Attacks by the Iran-backed Houthi militant group against Saudi Arabia have more than doubled this year from their pace last year, according to a recent report that provides details of escalating violence in the Gulf region.
During the first nine months of 2021, Houthi attacks against the Saudi kingdom averaged 78 a month, or 702 in total, said the report by the Center for Strategic and International Studies, a think tank in Washington. During the same period in 2020, the report said, the monthly average was 38.
The report analyzes more than 4,100 Houthi attacks against Saudi Arabia between 2016 and 2021, providing a clearer picture of a long-running regional conflict that has developed into a proxy war between Tehran and Riyadh. Houthi militants in Yemen have turned to irregular or asymmetric weapons against Saudi Arabia, which has led a military intervention in Yemen since 2015 following the fall of the government there.
Lebanon’s Hezbollah, which is also backed by Iran, has provided the Houthis with weapons and training, the report notes. The relatively low-cost support from Iran and Hezbollah makes the Houthi attacks on the Saudi kingdom so effective, said Seth Jones, a senior analyst for the international security program at CSIS who authored the report.
“It’s very cheap for the Houthis and the Iranians to produce and very expensive for the Saudis to defend against,” Mr. Jones said. “There’s a big advantage to continue to put pressure on the Saudis. It’s not very expensive.”
The Houthi attacks the CSIS report examines were carried out by ballistic and cruise missiles and, mainly, by unmanned aerial vehicles, or drones, which are often used against Saudi civilian infrastructure.
Riyadh has been struggling to defend against such attacks, and, as The Wall Street Journal reported earlier this month, Saudi supplies of Patriot missile interceptors are beginning to run low. The interceptors, at about $1 million per interceptor are considered by military specialists to be the wrong weapon to defend against small drones, which are relatively inexpensive and widely available.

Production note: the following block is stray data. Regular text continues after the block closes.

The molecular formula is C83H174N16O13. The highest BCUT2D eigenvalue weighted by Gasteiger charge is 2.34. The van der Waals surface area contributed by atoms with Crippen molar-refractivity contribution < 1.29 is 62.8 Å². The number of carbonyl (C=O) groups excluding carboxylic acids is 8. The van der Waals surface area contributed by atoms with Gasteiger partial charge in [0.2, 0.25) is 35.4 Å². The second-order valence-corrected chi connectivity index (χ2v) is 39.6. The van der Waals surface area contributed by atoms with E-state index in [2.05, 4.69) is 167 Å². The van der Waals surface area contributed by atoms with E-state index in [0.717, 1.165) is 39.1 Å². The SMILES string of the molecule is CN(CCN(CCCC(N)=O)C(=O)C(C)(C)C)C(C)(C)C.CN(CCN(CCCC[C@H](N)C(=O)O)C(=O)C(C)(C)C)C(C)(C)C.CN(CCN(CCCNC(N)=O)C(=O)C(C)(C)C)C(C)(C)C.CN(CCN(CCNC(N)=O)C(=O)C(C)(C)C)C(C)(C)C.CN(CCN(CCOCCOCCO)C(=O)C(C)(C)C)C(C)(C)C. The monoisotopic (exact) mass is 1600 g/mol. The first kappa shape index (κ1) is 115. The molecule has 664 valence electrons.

Iran’s resort to proxies and irregular forms of warfare are a way to expand influence without attacking adversaries directly, the report said, and drones are a prime example of how it is doing so effectively.
“While UAVs do not cause significant physical damage on their own, they demonstrate the continued vulnerability of civilian infrastructure, such as airports, to Houthi attack despite the systems being relatively low-tech,” the report said.
Maritime attacks against oil tankers and other targets are also a Houthi tactic, the report said. The Houthis conducted 24 successful or attempted attacks using drones between January 2017 and June 2021, mostly around Yemeni ports, the report said, though the more recent attacks haven’t disrupted significantly oil shipping or production.
Mr. Jones said the U.S. should provide more security assistance to Riyadh. The Biden administration removed many of its Patriot missile batteries earlier this year as part of a global realignment of military capabilities out of the region to confront China.
The study suggests the Biden administration supply Saudi Arabia with more ways to defend itself, including air-to-air missiles, which generally risk fewer civilian casualties—a concern among some in Congress about Riyadh’s role in Yemen.